The Chase (1966)

Arthur Penn directs Marlon Brando, Jane Fonda and Robert Redford in this lurid drama where a small town tears itself apart after a wayward hometown boy escapes the penitentiary and goes on the run.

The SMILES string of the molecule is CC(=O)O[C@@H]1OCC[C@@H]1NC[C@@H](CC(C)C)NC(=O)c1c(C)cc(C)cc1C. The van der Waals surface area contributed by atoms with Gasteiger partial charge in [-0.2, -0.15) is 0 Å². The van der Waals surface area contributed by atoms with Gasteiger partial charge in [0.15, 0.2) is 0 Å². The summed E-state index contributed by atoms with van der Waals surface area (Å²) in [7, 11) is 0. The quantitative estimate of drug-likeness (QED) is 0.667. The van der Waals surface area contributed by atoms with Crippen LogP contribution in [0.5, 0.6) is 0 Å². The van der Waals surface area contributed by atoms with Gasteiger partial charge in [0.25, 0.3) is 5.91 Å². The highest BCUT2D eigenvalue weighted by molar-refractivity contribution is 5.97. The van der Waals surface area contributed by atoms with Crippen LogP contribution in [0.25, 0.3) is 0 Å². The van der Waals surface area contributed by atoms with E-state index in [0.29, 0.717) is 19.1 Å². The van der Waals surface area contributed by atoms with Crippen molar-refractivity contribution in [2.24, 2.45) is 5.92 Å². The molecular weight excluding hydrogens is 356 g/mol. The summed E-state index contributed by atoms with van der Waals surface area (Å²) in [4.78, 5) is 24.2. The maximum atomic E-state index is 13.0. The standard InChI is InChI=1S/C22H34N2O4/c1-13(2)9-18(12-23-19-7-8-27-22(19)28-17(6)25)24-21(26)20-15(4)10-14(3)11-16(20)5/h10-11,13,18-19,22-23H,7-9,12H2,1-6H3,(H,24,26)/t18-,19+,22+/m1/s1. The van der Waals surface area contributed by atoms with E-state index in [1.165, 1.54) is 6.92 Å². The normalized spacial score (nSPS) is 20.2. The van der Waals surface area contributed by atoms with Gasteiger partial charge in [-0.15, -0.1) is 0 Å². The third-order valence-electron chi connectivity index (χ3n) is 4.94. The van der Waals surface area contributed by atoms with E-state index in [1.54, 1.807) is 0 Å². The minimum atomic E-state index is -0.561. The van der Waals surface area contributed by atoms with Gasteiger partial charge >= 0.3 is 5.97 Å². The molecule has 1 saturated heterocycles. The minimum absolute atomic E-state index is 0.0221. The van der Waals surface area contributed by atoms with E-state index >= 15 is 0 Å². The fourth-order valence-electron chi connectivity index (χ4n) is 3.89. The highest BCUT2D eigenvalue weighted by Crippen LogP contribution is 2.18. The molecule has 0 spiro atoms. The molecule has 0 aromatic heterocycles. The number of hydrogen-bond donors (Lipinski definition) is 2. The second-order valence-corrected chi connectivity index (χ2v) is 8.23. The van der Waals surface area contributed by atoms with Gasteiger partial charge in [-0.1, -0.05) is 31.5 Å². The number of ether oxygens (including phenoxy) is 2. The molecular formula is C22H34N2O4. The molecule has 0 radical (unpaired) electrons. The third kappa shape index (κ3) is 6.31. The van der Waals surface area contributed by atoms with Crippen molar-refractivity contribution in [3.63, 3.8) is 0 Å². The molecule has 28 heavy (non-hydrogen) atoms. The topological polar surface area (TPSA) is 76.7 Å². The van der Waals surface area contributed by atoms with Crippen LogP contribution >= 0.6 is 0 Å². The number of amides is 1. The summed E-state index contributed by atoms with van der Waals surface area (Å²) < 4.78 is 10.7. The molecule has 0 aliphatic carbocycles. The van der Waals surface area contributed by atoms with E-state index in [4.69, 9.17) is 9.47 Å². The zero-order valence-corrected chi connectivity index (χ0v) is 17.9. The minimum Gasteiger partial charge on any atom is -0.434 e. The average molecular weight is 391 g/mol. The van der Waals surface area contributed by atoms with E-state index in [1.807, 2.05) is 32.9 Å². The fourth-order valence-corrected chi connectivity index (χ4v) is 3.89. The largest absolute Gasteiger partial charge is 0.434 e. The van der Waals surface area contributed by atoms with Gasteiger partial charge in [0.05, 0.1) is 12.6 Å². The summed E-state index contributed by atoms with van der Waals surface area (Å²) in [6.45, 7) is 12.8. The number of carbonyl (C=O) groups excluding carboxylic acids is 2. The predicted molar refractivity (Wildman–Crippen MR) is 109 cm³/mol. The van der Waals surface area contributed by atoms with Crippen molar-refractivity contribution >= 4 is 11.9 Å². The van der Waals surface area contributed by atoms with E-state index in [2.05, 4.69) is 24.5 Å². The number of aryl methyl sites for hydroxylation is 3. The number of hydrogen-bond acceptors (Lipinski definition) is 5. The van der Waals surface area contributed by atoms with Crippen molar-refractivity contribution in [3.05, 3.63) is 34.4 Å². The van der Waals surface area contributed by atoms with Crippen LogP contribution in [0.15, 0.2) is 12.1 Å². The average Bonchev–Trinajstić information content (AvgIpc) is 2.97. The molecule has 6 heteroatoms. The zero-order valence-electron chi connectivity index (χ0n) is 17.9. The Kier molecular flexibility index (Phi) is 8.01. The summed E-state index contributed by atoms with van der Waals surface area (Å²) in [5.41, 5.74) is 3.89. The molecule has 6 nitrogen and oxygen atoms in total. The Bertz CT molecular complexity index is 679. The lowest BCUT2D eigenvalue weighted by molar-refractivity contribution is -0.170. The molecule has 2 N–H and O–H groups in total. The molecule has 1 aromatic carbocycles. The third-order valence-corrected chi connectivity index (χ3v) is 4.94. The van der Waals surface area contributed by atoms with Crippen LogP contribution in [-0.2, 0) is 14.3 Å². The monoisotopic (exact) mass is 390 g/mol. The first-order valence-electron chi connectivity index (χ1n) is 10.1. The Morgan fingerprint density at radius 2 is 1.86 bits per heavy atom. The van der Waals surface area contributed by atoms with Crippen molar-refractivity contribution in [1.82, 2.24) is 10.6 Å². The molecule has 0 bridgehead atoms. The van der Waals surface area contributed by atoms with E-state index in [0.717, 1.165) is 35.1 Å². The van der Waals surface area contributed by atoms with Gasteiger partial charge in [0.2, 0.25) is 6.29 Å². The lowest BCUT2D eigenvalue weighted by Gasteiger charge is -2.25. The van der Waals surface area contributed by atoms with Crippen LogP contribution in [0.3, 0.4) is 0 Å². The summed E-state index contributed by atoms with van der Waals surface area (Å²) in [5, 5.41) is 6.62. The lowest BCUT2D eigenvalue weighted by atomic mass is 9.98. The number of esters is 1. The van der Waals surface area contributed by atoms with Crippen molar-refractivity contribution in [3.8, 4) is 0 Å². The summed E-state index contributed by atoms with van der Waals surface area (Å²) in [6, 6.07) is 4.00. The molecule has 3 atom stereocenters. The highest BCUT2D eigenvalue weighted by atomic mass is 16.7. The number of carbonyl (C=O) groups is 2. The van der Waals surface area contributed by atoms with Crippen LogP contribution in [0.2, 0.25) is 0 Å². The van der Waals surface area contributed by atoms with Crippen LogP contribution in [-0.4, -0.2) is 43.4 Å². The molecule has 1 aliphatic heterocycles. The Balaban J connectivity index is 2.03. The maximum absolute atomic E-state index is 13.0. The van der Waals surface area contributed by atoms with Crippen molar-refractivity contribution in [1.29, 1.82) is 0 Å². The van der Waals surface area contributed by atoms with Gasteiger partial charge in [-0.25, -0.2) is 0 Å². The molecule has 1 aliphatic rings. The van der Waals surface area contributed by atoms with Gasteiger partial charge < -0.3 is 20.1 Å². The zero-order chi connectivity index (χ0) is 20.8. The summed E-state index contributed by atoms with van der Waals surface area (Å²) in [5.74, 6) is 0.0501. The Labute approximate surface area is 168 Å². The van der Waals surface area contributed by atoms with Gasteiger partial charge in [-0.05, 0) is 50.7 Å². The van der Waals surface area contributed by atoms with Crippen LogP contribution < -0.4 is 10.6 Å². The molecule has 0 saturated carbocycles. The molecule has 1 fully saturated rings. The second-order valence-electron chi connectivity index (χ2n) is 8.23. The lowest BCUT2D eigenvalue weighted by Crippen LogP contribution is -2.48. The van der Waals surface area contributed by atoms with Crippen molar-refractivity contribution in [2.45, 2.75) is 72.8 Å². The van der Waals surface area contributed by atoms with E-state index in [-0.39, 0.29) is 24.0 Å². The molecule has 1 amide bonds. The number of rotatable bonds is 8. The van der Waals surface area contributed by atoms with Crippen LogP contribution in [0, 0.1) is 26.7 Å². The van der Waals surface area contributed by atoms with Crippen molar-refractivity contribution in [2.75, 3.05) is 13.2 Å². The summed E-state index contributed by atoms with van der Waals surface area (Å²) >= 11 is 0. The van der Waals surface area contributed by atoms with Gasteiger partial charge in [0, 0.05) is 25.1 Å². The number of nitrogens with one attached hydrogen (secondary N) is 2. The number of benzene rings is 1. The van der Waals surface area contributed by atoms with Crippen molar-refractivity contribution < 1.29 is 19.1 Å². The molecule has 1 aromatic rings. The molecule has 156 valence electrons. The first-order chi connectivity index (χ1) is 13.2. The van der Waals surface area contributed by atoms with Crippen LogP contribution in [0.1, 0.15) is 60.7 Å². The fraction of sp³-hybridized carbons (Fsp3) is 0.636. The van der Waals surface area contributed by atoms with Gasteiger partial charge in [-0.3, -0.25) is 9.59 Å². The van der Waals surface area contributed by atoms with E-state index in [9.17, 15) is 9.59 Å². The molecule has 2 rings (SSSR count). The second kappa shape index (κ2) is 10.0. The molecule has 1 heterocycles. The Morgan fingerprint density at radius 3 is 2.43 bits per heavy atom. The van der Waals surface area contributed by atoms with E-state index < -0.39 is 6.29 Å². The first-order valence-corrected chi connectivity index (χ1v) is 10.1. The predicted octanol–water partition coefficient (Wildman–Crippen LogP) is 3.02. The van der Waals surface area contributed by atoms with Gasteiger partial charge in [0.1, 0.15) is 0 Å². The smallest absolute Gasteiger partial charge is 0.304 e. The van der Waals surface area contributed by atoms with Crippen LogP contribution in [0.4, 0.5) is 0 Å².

A strange, histrionic film that actually won me over the more it jumped it’s own rails. It is an adaptation of a stage play but so expansive you could never guess. The ensemble is massive and Penn does a good job of marshalling all the faces so none get lost in the crowd. The on-the-run aspects with Redford are cinematic and compelling. The scenes of Brando snarkily policing a town swiftly disintegrating into pandemonium start in good, tart humour. He’s a pretty cool customer until the mob overwhelms him. The early satirical interactions between the various social stratas mix soap opera with an Altman-esque freewheeling energy. It is sultry (Fonda and Angie Dickinson are in it for God’s sake… And they are the good girls!) and it is subversive. Then in the last act all hell breaks loose. Things turn incredibly bleak – paranoia turns to drinking, turns to swinging, turns to racism, turns to lynching, turns to apocalyptic destruction, turns to two decent men being martyred. The Chase goes from being a broad political comedy to maybe the most nihilistic Hollywood product ever released. If you are a fan of Falling Down or Do The Right Thing then you’ll find lots to chew over here.


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